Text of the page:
1st Edition

Samuel Beckett’s Italian Modernisms Tradition, Texts, Performance

    304 Pages 24 B/W Illustrations
    by Routledge

    In the wake of both Joycean and Dantean celebrations, this volume aims to investigate the fecund influence of Italian culture on Samuel Beckett’s work, with a specific focus on the Twentieth Century.

    Located at the intersection of historical avant-garde movements and a renewed interest in tradition, Italian modernism reimagined Italy and its culture, projecting it beyond the shadow of fascism. Following in Joyce’s footsteps, Samuel Beckett soon became an attentive reader of Italian modernist authors. These had a profound effect on his early work, shaping his artistic identity. The influence of his early readings found its way also into Beckett’s postwar writing and, most poignantly, in his theatre. The contributions in this collection rekindle the debate around Beckett as modernist author through the lenses of Italian culture.

    This study will be of particular interest to students and scholars in Theatre and Performance Studies, Italian Studies, English Studies, Comparative Literature.

    List of Contributors




    Davide Crosara, Becketts Italian Modernity



    Part I. Beckett and Italian Interwar Culture


    Stanley E. Gontarski, Becketts Dystopian Trilogy, Part I: Lucky's ‘Cerebral physiology’ and the Irrelevance of Godot


    Andre Furlani, Leopardi in Becketts Late Modernist Romanticism


    Livia Sacchetti, Mirroring Acts. Dramatic Form in Pirandello and Beckett



    Part II. Beckett, Modernism and Tradition: Absurdism and Purgatorial Shadows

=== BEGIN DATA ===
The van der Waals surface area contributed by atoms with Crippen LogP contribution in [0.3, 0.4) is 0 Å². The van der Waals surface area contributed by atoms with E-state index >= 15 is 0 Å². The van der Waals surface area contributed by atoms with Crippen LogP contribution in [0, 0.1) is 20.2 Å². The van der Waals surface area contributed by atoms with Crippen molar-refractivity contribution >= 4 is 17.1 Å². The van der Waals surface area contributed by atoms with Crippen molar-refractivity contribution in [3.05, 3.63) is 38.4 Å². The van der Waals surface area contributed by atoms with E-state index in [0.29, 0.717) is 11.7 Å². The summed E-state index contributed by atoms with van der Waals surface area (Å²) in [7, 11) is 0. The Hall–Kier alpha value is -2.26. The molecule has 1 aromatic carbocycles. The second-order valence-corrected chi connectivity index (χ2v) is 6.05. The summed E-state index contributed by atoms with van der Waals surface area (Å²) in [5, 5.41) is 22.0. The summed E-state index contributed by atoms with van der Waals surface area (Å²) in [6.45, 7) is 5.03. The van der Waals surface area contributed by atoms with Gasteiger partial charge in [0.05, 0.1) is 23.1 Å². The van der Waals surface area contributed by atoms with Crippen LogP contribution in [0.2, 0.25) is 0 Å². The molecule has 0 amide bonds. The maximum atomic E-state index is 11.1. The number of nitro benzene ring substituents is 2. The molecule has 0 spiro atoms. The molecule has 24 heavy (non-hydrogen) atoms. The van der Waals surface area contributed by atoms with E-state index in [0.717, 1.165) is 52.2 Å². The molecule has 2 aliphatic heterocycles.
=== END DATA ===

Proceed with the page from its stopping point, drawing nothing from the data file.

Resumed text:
Daragh O’Connell, Analogymongering: Dante and Vico in Beckett


    John McCourt, ‘Denti Alligator’ or ‘airtight alligator’: Reading Dante with Joyce and Beckett


    Dirk Van Hulle, Beckett and Ariosto: Nominalist Irony, ‘perhaps’


    Manfred Pfister, Becketts Kickoff: Orlando Furioso as Theatre of the Absurd


    Part III. Beckett, Italian Modernism and Late Modernism: Theatre, Intermediality and Testimony


    Annamaria Cascetta, Samuel Beckett and Italian Culture: from Dantesque Scenarios to the Theatre Scene of the 2000s.


    Corinna Salvadori Lonergan, Samuel Beckett's Not I – Purgatorially Merciful?


    Grazia D’Arienzo, ‘A theatre of concrete visual images, a theatre of poetic images.’ The Staging of  Neither by the Italian Video-Artistic Group Studio Azzurro


    Luigi Pinton, ‘Company’: Tabucchi, Beckett and Testimony





    Enoch Brater, Aging with Beckett in Italy, Online and Elsewhere





    Michela Bariselli is a Lecturer in Philosophy at the University of Reading, Department of Philosophy.

    Davide Crosara is a Research Fellow in English Literature at the University of Rome, Sapienza. 

    Antonio Gambacorta is a translator and a literary scholar with a PhD from the University of Reading.

    Mario Martino is Professor of English Literature at the University of Rome, Sapienza.